09/28/2009 05:12 am ET Updated May 25, 2011

At Sestak Town Hall, Disability Activists Draw Their Own Red Line on Long-Term Care Funding

I scanned the aisles for mustachioed presidential portraits and Obamacare warning-signs at a health care town hall with Rep. Joe Sestak (D-PA) in Philadelphia. "Before we get started," intoned the understated moderator, "we know that these meetings here in the Commonwealth have been somewhat heated."

Yesterday's meeting was hosted by Liberty Resources, an organization that promotes independent living for disabled people, and the Philadelphia chapter of ADAPT, a seriously militant disability rights organization.

But the town hall with Sestak, who is challenging Republican-turned-Democrat Senator Arlen Specter in the party primary, went uninterrupted, the ground rules unchallenged.

No teabaggers showed up. No screaming. No fearful questions about "death panels" or socialism, national or otherwise. Yet the nearly 200 disability rights activists that showed up were mad.

For disability rights activists, the public option--which they do support--isn't the only red line that Democrats shouldn't cross. Activists say they will oppose any bill that fails to include the core provisions of the Community Choice Act, legislation that gives in-home long-term care the same funding priority as nursing home care. These people want to live independently--an option that, fiscal watchdogs be advised, turns out to be almost three times cheaper than institutional care.

As I wrote in a piece this June about the situation in Pennsylvania:

Federal and state Medicaid law requires that disabled people receive a state-granted waiver to get reimbursed for homecare, making the system highly biased toward placing people in institutions. This is the system's default setting, especially for the elderly disabled.

The Community Choice Act would change what activists call the "institutional bias" in long-term care funding. This is the "rationing" that actually takes place under our current system. While the House legislation didn't include these long-term care provisions, activists are hopeful that Senate allies will come through and that a comprehensive bill will make it out of conference.

In a debate dominated by crazed, gun-toting teabaggers and a series of incoherent Democratic proposals, disability rights activists present a different--and undercovered--angle on health care reform. The room full of people with chronic health care needs offered a poignant counterpoint to the crazies who have terrorized politicians over the past weeks, people more concerned with obscure and tenuous historical comparisons (circa 1933) than an everyday person's very real problems.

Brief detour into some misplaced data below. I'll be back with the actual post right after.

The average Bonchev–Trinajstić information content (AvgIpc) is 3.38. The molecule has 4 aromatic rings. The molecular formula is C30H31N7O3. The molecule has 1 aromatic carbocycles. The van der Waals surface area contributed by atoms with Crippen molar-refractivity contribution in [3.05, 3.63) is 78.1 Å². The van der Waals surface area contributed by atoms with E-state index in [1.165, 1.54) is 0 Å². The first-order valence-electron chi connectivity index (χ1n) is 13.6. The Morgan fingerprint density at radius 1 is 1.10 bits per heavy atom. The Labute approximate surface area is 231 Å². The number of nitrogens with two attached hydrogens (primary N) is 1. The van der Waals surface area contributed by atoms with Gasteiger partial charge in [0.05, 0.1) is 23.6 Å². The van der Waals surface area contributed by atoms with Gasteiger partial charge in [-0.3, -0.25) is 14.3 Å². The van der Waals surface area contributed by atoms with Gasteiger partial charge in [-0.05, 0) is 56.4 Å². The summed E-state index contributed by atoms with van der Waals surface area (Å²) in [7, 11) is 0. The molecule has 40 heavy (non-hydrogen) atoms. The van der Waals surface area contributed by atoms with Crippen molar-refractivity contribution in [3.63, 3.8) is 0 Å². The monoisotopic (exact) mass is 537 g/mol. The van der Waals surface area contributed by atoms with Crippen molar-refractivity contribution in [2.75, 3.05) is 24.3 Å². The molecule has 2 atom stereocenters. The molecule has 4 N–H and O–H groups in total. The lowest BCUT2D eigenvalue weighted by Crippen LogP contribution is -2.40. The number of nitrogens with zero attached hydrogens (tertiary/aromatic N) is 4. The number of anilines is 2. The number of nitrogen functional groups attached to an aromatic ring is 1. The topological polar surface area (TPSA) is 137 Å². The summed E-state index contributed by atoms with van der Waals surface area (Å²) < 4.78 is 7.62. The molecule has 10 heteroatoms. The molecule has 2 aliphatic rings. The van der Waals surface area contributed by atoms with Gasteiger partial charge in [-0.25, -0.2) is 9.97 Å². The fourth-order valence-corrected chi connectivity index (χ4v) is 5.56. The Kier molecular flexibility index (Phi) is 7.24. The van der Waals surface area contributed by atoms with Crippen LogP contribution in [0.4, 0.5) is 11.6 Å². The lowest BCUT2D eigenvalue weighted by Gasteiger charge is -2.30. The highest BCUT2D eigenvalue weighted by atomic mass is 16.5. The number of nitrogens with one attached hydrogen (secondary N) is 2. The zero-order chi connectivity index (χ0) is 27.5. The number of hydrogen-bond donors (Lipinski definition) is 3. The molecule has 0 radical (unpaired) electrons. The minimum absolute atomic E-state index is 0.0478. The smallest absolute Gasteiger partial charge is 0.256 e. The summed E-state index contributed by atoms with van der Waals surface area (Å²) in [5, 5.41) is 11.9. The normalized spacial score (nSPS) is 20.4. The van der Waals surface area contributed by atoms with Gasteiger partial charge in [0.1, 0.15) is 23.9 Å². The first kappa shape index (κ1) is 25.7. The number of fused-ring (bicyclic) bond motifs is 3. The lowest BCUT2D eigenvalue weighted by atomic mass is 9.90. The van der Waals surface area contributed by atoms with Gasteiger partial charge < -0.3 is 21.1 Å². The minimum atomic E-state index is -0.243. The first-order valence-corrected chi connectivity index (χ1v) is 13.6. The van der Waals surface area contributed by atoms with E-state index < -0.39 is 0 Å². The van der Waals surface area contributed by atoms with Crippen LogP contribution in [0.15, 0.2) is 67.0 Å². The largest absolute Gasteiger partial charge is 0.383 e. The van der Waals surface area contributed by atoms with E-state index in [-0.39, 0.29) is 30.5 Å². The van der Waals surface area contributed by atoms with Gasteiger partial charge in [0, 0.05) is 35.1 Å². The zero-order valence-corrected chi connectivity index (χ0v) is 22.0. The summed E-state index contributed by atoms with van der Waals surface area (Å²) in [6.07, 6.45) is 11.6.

ADAPT was out in full force in orange shirts emblazoned with their trademark logo of a person in a wheelchair breaking free of her chains. Indeed, ADAPT says they secured the meeting after they blockaded a Sestak town hall two weeks back (although I wasn't able to confirm this independently), protesting the fact that the event wasn't accessible. These are amazing political activists, people who excel in chaining their wheelchairs to things in order to get a point across.

But Specter is also a cosponsor of the Community Choice Act, so Sestak--who claimed that he was the first congressman to put Braille on his business cards--had the big challenge to put some daylight between the two on disability rights issues.

A few healthcare workers showed up, too, some members of AFSCME and SEIU locals.

Henry Nicholas, President of the National Union of Hospital and Health Care Employees (AFSCME), was one of the first to speak. "I'm one-hundred percent committed to single-payer health care, its less complicated and its the way to go"--but, he said, he thought a public option was the second best scenario, and hoped that Sestak would support it.

Sestak spoke out forcefully in favor of a pubic option, but refused to to vote against a bill that did not include it. An aide told me he didn't want to have his hands tied when a final bill came up.

I ran into a friend from the Philadelphia Weekly on her way out of the event. She confessed that she had hoped to catch a bit of drama at the town hall--and I had to agree. The state of American politics is such that people painting Hitler mustaches on photos of our president get more attention than a grassroots movement to provide sensible, humane and cost-effective long-term care to people with disabilities. What a shame.